There's a piece of gallows humor you might hear if you bum around courthouse steps or firing ranges long enough. "If you shoot somebody on your porch," the rusty adage runs, "you'd better drag him inside the house."
And there's some truth rattling around those words. They're a reference to the "castle doctrine," a scrap of jurisprudence that came over on the boat from England and probably dates back to a time when men wanted nothing more than to throw back a few meads by the fire after a long day of evading the plague, without having to worry about the bloodthirsty Viking two doors down.
Updated for the modern homemaker, the castle doctrine means your residence is granted special legal standing — particularly when you have to fling bullets into an intruder. But it doesn't exactly mean a mortgage gives you a license to kill.
The castle doctrine exists in one form or another across the country. In some states, it's the assumed practice: more than half have carved it in stone with actual legislation, and Ohio has been in that group since 2008. But the statute is particularly noteworthy in Buckeye country because it's the spot in the code where shooters have the most latitude in terms of self-defense.
And thanks to recent events, the whole country is talking about self-defense.
In February, Florida teen Trayvon Martin was gunned down by a block-watch commando named George Zimmerman under suspicious circumstances. The gunman later claimed he thought he was jacking an armed and suspiciously hooded assailant; it turned out he shot down a kid in a hoodie packing nothing more than a bag of Skittles. Regardless, the shooting was initially squared thanks to the loose nature of Florida's self-defense laws. Cue the general outrage.
Nationwide, the heat from the Martin shooting has melted most debate down to puddles of bile, serving as a chance for old foes to bitch at each other about whether guns or people kill people. In Ohio, hard-liners on both sides of the Second Amendment actually agree: The current laws create too much gray area, and the day's not far off when we'll have to give the thumbs up or down on looser restrictions.
For now, here's what you'll need to know should a hooded assailant approach you with a deadly bag of candy.
KNOW WHEN TO RUN
Outside of your home, the basic checklist for using deadly force in the name of self-defense is pretty much the same from Solon to San Diego.
If you pull the trigger on someone, you're justified to do so if there's a reasonable belief that there was imminent danger of harm — i.e., shit was about to get real. But you don't get to play the self-defense card if you were the instigator of a dust-up that ends in bloodshed. Some states also require "necessity," meaning that nonviolent options weren't possible or were tried without success. But for violent episodes spanning a few seconds, this requirement usually gets little attention in the courtroom.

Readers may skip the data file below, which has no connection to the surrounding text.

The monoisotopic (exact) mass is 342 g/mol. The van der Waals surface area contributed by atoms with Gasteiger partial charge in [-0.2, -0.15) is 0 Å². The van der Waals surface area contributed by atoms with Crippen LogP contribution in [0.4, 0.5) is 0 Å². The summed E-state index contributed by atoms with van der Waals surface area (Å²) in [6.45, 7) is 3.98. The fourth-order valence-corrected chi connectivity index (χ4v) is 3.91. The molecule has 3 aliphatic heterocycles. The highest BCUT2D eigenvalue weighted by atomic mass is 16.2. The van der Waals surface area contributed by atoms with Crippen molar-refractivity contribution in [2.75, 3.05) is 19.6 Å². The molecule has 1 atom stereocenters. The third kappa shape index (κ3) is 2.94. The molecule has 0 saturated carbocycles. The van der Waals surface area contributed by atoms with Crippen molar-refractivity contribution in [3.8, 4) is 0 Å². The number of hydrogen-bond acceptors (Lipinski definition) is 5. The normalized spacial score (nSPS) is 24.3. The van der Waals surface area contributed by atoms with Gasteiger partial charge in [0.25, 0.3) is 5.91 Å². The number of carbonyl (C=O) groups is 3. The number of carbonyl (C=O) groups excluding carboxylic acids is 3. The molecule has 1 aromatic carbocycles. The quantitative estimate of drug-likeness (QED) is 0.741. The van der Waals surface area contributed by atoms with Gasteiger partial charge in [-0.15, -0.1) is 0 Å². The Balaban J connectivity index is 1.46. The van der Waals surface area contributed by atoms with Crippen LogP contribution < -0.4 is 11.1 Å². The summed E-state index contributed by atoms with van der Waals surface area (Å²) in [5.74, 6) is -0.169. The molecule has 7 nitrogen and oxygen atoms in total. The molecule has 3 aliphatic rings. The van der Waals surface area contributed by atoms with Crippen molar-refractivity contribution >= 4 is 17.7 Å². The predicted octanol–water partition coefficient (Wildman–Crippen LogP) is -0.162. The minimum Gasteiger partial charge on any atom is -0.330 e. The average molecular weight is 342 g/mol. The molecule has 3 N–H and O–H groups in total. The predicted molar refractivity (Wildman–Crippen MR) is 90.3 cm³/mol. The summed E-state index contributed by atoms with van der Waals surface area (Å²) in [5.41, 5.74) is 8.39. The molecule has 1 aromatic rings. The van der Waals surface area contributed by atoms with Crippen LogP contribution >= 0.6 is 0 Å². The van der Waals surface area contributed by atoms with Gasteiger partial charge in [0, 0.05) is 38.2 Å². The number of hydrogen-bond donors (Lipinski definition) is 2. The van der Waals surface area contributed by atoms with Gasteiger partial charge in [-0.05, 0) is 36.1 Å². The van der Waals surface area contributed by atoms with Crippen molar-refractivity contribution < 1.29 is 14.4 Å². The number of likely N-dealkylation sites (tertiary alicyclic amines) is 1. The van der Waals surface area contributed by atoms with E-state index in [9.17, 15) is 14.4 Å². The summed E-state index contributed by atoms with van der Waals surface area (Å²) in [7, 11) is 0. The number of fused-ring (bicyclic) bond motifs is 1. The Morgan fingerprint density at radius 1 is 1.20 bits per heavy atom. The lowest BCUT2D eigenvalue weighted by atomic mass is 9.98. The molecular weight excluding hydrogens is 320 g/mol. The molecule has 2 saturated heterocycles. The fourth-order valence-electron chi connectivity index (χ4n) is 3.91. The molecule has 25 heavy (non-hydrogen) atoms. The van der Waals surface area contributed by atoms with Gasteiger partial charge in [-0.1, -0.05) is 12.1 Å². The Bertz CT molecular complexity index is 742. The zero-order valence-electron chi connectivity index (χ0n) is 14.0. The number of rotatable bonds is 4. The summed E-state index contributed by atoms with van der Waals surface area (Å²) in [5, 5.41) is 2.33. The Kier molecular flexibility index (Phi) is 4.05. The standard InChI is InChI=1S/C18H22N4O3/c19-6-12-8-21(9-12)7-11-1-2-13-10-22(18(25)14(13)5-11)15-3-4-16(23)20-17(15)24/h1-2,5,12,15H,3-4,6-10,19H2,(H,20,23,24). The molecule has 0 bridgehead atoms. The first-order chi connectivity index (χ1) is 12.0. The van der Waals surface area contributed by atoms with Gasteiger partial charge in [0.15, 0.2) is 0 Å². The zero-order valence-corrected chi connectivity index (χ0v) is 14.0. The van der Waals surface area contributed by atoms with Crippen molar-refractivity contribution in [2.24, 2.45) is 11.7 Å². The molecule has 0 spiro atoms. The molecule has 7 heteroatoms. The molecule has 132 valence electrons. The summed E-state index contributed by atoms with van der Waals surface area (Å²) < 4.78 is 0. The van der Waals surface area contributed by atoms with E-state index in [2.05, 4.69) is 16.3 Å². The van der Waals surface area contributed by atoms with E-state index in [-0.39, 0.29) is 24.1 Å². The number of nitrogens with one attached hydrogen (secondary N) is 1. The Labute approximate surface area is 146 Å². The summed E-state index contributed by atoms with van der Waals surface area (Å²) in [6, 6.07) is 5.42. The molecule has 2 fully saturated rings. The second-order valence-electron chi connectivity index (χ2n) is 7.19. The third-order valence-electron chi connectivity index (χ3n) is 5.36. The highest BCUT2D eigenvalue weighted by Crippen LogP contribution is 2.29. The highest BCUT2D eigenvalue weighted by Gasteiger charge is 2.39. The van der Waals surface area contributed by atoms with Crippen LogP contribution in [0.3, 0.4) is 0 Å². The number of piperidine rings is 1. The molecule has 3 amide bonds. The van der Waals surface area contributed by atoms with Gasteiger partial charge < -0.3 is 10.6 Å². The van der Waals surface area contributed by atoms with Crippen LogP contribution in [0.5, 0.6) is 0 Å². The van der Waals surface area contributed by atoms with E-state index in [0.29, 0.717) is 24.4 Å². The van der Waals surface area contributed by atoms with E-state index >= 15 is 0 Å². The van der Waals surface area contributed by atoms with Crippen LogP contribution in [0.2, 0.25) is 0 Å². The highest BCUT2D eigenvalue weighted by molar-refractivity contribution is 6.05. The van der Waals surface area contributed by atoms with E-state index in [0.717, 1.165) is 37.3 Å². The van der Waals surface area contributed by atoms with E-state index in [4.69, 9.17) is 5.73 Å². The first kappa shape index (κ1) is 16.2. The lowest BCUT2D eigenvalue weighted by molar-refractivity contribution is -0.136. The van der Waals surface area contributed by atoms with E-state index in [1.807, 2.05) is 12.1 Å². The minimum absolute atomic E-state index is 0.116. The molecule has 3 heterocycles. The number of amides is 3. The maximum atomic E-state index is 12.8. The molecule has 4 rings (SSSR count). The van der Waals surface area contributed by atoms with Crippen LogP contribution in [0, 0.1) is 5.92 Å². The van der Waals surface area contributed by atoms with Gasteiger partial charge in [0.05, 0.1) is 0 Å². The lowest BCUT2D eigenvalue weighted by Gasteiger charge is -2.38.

"If you are being threatened by someone with a gun, you don't have to try to go into mediation," explains Jonathan P. Witmer-Rich, a professor of law at Cleveland State University.
The final justification to drop a prospective assailant is probably the key one: whether or not you had the opportunity to haul your ass out of the area before shooting became the only option. Yes, traditionally, the law has favored flight over fight. The exception is when you're faced with a gun.
But through the common law — that slowly accumulating legal common sense that serves as the courtroom standard — most states acknowledge that, while seemingly a great idea, it's not your job to retreat inside your own home when confronted by danger. Nonetheless, in 2008, the ink dried on new legislation in Ohio that specifically said that.
The timing wasn't random. During the mid-2000s, the National Rifle Association started flexing its muscles in legislatures across the country, pushing for laws that would increase the rights of gun owners. The changes in the Ohio statute were twofold. The new law got rid of the duty to retreat from your house or vehicle when confronted. The second part performed some legal judo. Traditionally, the burden of proof in self-defense rested on whoever pulled the trigger — meaning a shooter had to convince a jury or authorities that the killing was justified. The new law introduced the presumption that if it's Colonel Mustard in his library with the revolver, it's automatically assumed to be self-defense.
The catch is that the prosecution can prove otherwise. Say you blow away a mohawked and tattooed intruder coming through the living-room window at night. According to the law, if you don't say another word after police arrive, they'll assume you drew while gripped in mortal fear. But if your distraught daughter comes downstairs, says the deceased was her harmless, unarmed boyfriend Zeke who gets drunk and crawls through the window every Saturday like clockwork — oh, and Dad never liked the guy to begin with because of the mohawk and tattoos — the cuffs are probably coming out.
That's what separates Ohio's statute from higher-proof castle doctrines elsewhere. If Zeke was going cold on a floor in Florida, you'd be OK, with or without your daughter's intervention. In the Sunshine state, all self-defense inside the home is justified.
"It doesn't matter if the intruder isn't using deadly force, it doesn't matter if the intruder isn't posing any danger to you — you can just shoot them to get them out of your house," Witmer-Rich says. "I think Ohio is pretty middle-of-the-road on this issue."
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